Cross the Street: A Path to Improve Learning Content

Jason Aydelott

"...stop assuming we are on the best route and cross the street."
Ever since my son started preschool, I’ve been walking him to school. I love the surprisingly deep conversations we get into on a 10-minute walk. Before we moved, the other thing I enjoyed about the walk was a majestic view of New York City.

Settling in our new home, my son and I tried several ways to get to his school until we found the perfect route that allowed me to walk with him and still get to work on time. Our morning ritual would not be disturbed! The only problem was that we no longer had a view of the city. And I missed it.

After two months or so, construction forced me to change my route. Because of normal traffic patterns, it was easier to cross the street at the bottom of a hill, so I never considered crossing at the top. That day, I had no choice; I was going down that hill on the other side of the road.

About halfway down the hill, I discovered a magnificent view of the city! I hadn’t seen it before because the side of the street that I usually walked had trees and houses that blocked the view.

Because I had tried several other routes, and the one I was taking was working, I was convinced that I had found the ideal path. So, I stopped looking for different ways to go. I missed out on the perfect walk because I never considered simply crossing the street.

How often do we do this with our learning projects, programs, or content? Once we have launched something, we sometimes stop focusing on ways to improve it. After all, what we have in place is working well, and we have to move on to the next project. While focusing on the next task is often a business imperative, it does not preclude reviewing what we already have in place.

Cross the Street

The most important thing to do is change our perspective. It is all too easy to look at what we are currently delivering as the ideal result of considering and trying everything. The truth is that we only considered and tried everything that we could think of at that time. Given the nearly infinite way of presenting content, no one can say they have thought of everything. We need to look for new ways of approaching our content consistently.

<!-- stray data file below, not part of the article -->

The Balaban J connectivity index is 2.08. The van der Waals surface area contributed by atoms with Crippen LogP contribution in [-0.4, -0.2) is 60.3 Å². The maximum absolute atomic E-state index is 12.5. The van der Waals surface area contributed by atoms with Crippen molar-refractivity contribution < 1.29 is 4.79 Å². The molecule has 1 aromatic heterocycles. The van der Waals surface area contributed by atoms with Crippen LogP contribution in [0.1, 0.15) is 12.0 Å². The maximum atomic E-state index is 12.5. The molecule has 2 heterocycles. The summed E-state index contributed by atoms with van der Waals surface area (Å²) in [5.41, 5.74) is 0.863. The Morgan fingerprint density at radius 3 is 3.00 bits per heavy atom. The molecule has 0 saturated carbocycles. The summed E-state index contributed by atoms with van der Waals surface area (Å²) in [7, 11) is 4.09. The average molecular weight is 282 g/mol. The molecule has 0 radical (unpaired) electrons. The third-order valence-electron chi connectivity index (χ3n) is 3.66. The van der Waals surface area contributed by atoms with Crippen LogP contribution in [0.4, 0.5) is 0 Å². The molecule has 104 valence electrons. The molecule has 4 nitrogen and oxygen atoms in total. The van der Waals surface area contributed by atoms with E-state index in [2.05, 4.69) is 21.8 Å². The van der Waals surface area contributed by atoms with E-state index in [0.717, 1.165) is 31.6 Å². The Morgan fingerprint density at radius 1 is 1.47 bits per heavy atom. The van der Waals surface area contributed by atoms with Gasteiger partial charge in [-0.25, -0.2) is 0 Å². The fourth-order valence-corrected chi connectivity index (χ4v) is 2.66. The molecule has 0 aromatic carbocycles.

In other words, stop assuming we are on the best route and cross the street.

To achieve this goal, we must approach our content as if we had never seen the program before, rather than as our baby that we shed blood, sweat, and tears refining. We have to develop a process improvement mindset to explore new ways to make the learner’s proficiency path more efficient. While the questions will differ based on the content, here are some common questions we can ask. What:

  • Skills, behaviors, and knowledge are needed to drive the desired KPIs?
  • Learning modalities are appropriate based on the content?
  • Processes support the required tasks?
  • Amount of time is needed for practice to ensure skills transfer?
  • Exercises effectively simulate the way the learners will use the content?

Notice the wording of the questions allows for discovery and helps change the perspective. Asking, “What exercises effectively simulate the way the learners will use the content?” instead of “Do the exercises effectively simulate the way the learners will use the content?” precludes answering, “Yes, of course.”

These types of questions ensure we take a fresh look. And encourage us to explore different routes to achieve our learning objectives.

New Road, Not New Trip

Does this mean that I’m advocating redesigning all of our content from scratch?

Well, sort of, but not really. Starting from scratch implies that we are beginning from nothing. When really, we are beginning from content that is already working. Once you complete your review, you will often find that much of what you have in place is great as is or with minor tweaking (not to be confused with twerking—no one needs twerking, minor, or otherwise).

That said, we will also find parts that need to be ripped apart and wholly redeveloped. As intimidating as that sounds, we should rejoice! After all, we have a commitment to our learners that we will give them the tools they need to be successful. More good news, we still aren’t starting from scratch. We can recycle!

Just like the University of California, San Diego is using recycled plastic to build roads; we can use the content we previously created as the foundation for our improved material. Our overall trip stays the same. We are just changing roads.

While walking home from dropping my son off from school, all I had to do was to take the other side of the street to gain a different perspective and achieve improvement. So, when it comes to developing and delivering the learning your participants deserve, try crossing the street from time to time.